* Tapeworms: look for small "rice grains" or irritation around the
anus. They live in the intestines and share the cat's food.
Tapeworms are commonly transmitted through fleas. If you cat has
fleas or hashad fleas, it may have tapeworms.
* Flukes: can cause digestive upsets, jaundice, diarrhea, or anemia.
They are found in the small intestine, pancreas and bile ducts.
If you suspect worms in your cat, take it (and a fresh fecal sample)
to the vet. Do not try over the counter products: you may not have
diagnosed your cat correctly or correctly identified the worm and
administer the wrong remedy. In addition, your vet can give you
specific advice on how to prevent reinfestation.
General tips on preventing worm infestation: stop your cat from eating
wild life; groom regularly; keep flea-free; keep bedding clean; and
get regular vet examination for worms.
Note that a fecal exam may not be enough to determine if a cat has
worms. In particular, tapeworms are often not visible in a fecal exam.
Actually, you can have fleas and ticks in your home even without pets.
But having pets does increase the odds you will have to deal with
either or both of these pests. There is a FAQ on fleas and ticks
available via ftp to rtfm.mit.edu under
pub/usenet/news.answers/pets/fleas-ticks. If you do not have ftp
access, send email to email@example.com with "send
usenet/news.answers/pets/fleas-ticks" in the body of the message.
Leave the subject line empty, and don't include the quotes in the send
Poisons (incl. plants, food & household chemicals)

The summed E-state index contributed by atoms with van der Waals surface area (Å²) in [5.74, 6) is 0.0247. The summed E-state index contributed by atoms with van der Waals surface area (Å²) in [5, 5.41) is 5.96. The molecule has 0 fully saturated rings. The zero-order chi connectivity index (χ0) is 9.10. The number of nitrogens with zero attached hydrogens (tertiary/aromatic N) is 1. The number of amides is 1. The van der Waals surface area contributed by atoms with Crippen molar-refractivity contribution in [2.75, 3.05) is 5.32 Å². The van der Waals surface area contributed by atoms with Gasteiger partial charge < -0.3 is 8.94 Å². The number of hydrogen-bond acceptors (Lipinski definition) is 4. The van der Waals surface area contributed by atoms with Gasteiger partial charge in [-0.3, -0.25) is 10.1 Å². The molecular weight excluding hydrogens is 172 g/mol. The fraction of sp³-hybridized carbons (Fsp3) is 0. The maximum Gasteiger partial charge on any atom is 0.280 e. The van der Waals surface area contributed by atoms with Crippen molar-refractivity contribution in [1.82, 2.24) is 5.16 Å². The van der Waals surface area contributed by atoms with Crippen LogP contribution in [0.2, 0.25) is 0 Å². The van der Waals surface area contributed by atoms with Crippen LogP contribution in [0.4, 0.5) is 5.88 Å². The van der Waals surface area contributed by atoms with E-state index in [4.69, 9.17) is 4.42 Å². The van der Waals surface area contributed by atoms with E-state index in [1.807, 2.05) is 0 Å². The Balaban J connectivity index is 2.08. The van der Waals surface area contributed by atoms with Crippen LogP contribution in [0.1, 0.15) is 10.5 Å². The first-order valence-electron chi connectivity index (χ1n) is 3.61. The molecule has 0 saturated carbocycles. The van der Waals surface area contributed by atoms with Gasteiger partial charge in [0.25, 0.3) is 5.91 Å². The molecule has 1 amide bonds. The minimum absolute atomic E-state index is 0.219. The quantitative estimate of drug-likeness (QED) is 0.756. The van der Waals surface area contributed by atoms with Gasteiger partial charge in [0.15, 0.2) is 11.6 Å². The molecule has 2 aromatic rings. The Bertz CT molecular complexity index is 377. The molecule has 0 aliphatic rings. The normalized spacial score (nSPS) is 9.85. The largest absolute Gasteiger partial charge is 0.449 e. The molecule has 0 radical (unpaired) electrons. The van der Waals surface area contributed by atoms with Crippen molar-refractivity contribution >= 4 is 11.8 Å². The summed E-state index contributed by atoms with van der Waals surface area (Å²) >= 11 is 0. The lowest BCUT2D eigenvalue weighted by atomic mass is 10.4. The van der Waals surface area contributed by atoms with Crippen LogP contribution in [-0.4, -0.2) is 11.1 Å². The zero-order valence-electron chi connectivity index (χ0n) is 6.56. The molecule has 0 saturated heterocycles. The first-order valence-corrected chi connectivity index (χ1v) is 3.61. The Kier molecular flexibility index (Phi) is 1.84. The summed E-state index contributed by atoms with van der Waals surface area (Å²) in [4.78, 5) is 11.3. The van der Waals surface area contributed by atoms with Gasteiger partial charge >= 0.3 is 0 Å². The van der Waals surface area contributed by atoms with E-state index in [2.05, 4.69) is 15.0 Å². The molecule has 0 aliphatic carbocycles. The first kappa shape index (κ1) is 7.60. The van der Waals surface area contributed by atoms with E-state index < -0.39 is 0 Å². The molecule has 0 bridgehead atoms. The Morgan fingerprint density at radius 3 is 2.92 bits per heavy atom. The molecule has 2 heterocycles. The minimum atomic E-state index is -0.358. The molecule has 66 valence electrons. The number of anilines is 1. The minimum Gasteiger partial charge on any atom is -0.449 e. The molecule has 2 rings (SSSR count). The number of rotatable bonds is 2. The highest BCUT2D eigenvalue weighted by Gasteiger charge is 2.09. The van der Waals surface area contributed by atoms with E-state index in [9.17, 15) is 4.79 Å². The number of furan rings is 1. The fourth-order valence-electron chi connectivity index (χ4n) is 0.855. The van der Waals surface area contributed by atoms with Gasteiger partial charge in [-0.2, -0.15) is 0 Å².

The information in this section is mostly condensed from Carlson &
Giffins. The list of poisons is not intended to be conclusive. Nor are
the treatments intended to be sufficient: call your vet in the event
of any internal poisoning.
In particular, notice that the list of problematic plants cannot be
all inclusive. There are many plants with multiple names and even a
botanist can't come up with a conclusive list. This is why you will
almost never see identical lists put out by different organizations.
When in doubt, try to go by the most regional information you can
find, which is the most likely to use names current in your regions.
Treatment after ingestion
To induce vomiting in cats:
* Hydrogen peroxide 3% (most effective): One teaspoon every ten
minutes; repeat three times.
* One-fourth teaspoonful of salt, placed at the back of the tongue.
* Syrup of Ipecac (one teaspoonful per ten pounds of body weight).
Do NOT induce vomiting when the cat
* has swallowed an acid, alkali, solvent, heavy duty cleaner,
petroleum product, tranquilizers, or a sharp object (i.e.,
something that will cause as much or more damage coming back up)
* is severely depressed or comatose
* swallowed the substance more than two hours ago
You will also want to coat the digestive tract and speed up
elimination to help rid the cat of the substances: To delay or prevent
* Mix activated charcoal with water (5 grams to 20 cc.). Give one
teaspoonful per two pounds body weight.
* Thirty minutes later, give sodium sulphate (glauber's salt), one
teaspoon per ten pounds body weight, or Milk of Magnesia, one